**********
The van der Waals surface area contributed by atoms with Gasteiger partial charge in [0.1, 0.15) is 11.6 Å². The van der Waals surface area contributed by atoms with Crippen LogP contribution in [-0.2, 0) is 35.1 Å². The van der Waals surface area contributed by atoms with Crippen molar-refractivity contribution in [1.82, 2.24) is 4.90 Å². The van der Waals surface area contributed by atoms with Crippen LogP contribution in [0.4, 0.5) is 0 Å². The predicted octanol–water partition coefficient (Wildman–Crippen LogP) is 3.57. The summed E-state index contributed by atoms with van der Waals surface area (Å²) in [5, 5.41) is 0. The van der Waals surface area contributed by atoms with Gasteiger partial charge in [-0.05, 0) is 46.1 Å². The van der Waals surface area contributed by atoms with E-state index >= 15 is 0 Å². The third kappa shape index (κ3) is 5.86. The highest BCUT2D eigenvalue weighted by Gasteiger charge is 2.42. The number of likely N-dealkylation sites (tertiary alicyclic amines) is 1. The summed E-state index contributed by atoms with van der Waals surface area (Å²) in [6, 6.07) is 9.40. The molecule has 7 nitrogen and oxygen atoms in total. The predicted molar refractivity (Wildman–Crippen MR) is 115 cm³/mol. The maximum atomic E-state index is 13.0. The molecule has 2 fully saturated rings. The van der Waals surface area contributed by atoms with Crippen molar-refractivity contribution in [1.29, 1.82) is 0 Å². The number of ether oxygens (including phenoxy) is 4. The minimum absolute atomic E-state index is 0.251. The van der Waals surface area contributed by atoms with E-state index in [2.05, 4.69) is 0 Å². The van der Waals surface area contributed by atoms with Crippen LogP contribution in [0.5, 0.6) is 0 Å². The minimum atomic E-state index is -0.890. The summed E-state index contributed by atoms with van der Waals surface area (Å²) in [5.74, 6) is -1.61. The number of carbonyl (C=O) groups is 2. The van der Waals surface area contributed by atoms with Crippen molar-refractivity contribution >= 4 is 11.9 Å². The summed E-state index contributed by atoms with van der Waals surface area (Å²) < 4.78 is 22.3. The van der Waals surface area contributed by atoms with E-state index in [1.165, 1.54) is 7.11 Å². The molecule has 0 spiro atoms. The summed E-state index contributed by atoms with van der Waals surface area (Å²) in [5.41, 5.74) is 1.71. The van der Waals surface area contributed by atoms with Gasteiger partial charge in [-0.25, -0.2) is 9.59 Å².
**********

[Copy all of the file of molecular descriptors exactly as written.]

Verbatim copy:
The van der Waals surface area contributed by atoms with Gasteiger partial charge in [0.1, 0.15) is 11.6 Å². The van der Waals surface area contributed by atoms with Crippen LogP contribution in [-0.2, 0) is 35.1 Å². The van der Waals surface area contributed by atoms with Crippen molar-refractivity contribution in [1.82, 2.24) is 4.90 Å². The van der Waals surface area contributed by atoms with Crippen LogP contribution in [0.4, 0.5) is 0 Å². The predicted octanol–water partition coefficient (Wildman–Crippen LogP) is 3.57. The summed E-state index contributed by atoms with van der Waals surface area (Å²) in [5, 5.41) is 0. The van der Waals surface area contributed by atoms with Gasteiger partial charge in [-0.05, 0) is 46.1 Å². The van der Waals surface area contributed by atoms with E-state index >= 15 is 0 Å². The third kappa shape index (κ3) is 5.86. The highest BCUT2D eigenvalue weighted by Gasteiger charge is 2.42. The number of likely N-dealkylation sites (tertiary alicyclic amines) is 1. The summed E-state index contributed by atoms with van der Waals surface area (Å²) in [6, 6.07) is 9.40. The molecule has 7 nitrogen and oxygen atoms in total. The predicted molar refractivity (Wildman–Crippen MR) is 115 cm³/mol. The maximum atomic E-state index is 13.0. The molecule has 2 fully saturated rings. The van der Waals surface area contributed by atoms with Crippen molar-refractivity contribution in [1.29, 1.82) is 0 Å². The number of ether oxygens (including phenoxy) is 4. The minimum absolute atomic E-state index is 0.251. The van der Waals surface area contributed by atoms with E-state index in [2.05, 4.69) is 0 Å². The van der Waals surface area contributed by atoms with Crippen LogP contribution in [0.5, 0.6) is 0 Å². The minimum atomic E-state index is -0.890. The summed E-state index contributed by atoms with van der Waals surface area (Å²) in [5.74, 6) is -1.61. The number of carbonyl (C=O) groups is 2. The van der Waals surface area contributed by atoms with Crippen molar-refractivity contribution >= 4 is 11.9 Å². The summed E-state index contributed by atoms with van der Waals surface area (Å²) < 4.78 is 22.3. The van der Waals surface area contributed by atoms with E-state index in [1.165, 1.54) is 7.11 Å². The molecule has 0 spiro atoms. The summed E-state index contributed by atoms with van der Waals surface area (Å²) in [5.41, 5.74) is 1.71. The van der Waals surface area contributed by atoms with Gasteiger partial charge in [-0.25, -0.2) is 9.59 Å².